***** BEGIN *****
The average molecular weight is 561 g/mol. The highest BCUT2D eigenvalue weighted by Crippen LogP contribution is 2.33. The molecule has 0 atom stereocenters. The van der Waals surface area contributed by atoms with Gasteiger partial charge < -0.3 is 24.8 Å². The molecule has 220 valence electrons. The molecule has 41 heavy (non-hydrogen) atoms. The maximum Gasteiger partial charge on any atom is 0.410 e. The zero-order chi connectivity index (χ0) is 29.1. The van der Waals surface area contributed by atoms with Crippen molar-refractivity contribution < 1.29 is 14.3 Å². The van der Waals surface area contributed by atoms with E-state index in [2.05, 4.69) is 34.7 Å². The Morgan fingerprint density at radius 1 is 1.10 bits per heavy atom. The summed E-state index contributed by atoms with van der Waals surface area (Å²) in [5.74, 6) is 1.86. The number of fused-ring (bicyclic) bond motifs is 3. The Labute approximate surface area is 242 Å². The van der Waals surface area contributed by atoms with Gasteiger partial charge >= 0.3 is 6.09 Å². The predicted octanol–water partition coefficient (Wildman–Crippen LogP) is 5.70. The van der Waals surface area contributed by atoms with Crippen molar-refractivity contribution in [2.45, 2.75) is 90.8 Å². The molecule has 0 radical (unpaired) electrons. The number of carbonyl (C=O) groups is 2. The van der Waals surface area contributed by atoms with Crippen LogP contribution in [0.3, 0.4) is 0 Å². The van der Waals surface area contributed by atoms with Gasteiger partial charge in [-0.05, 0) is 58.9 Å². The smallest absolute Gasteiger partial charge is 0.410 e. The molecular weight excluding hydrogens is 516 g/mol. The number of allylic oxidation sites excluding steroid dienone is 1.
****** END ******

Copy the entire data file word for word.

The average molecular weight is 561 g/mol. The highest BCUT2D eigenvalue weighted by Crippen LogP contribution is 2.33. The molecule has 0 atom stereocenters. The van der Waals surface area contributed by atoms with Gasteiger partial charge < -0.3 is 24.8 Å². The molecule has 220 valence electrons. The molecule has 41 heavy (non-hydrogen) atoms. The maximum Gasteiger partial charge on any atom is 0.410 e. The zero-order chi connectivity index (χ0) is 29.1. The van der Waals surface area contributed by atoms with Crippen molar-refractivity contribution < 1.29 is 14.3 Å². The van der Waals surface area contributed by atoms with E-state index in [2.05, 4.69) is 34.7 Å². The Morgan fingerprint density at radius 1 is 1.10 bits per heavy atom. The summed E-state index contributed by atoms with van der Waals surface area (Å²) in [5.74, 6) is 1.86. The number of fused-ring (bicyclic) bond motifs is 3. The Labute approximate surface area is 242 Å². The van der Waals surface area contributed by atoms with Gasteiger partial charge >= 0.3 is 6.09 Å². The predicted octanol–water partition coefficient (Wildman–Crippen LogP) is 5.70. The van der Waals surface area contributed by atoms with Crippen molar-refractivity contribution in [2.45, 2.75) is 90.8 Å². The molecule has 0 radical (unpaired) electrons. The number of carbonyl (C=O) groups is 2. The van der Waals surface area contributed by atoms with Crippen LogP contribution in [0.3, 0.4) is 0 Å². The van der Waals surface area contributed by atoms with Gasteiger partial charge in [-0.05, 0) is 58.9 Å². The smallest absolute Gasteiger partial charge is 0.410 e. The molecular weight excluding hydrogens is 516 g/mol. The number of allylic oxidation sites excluding steroid dienone is 1.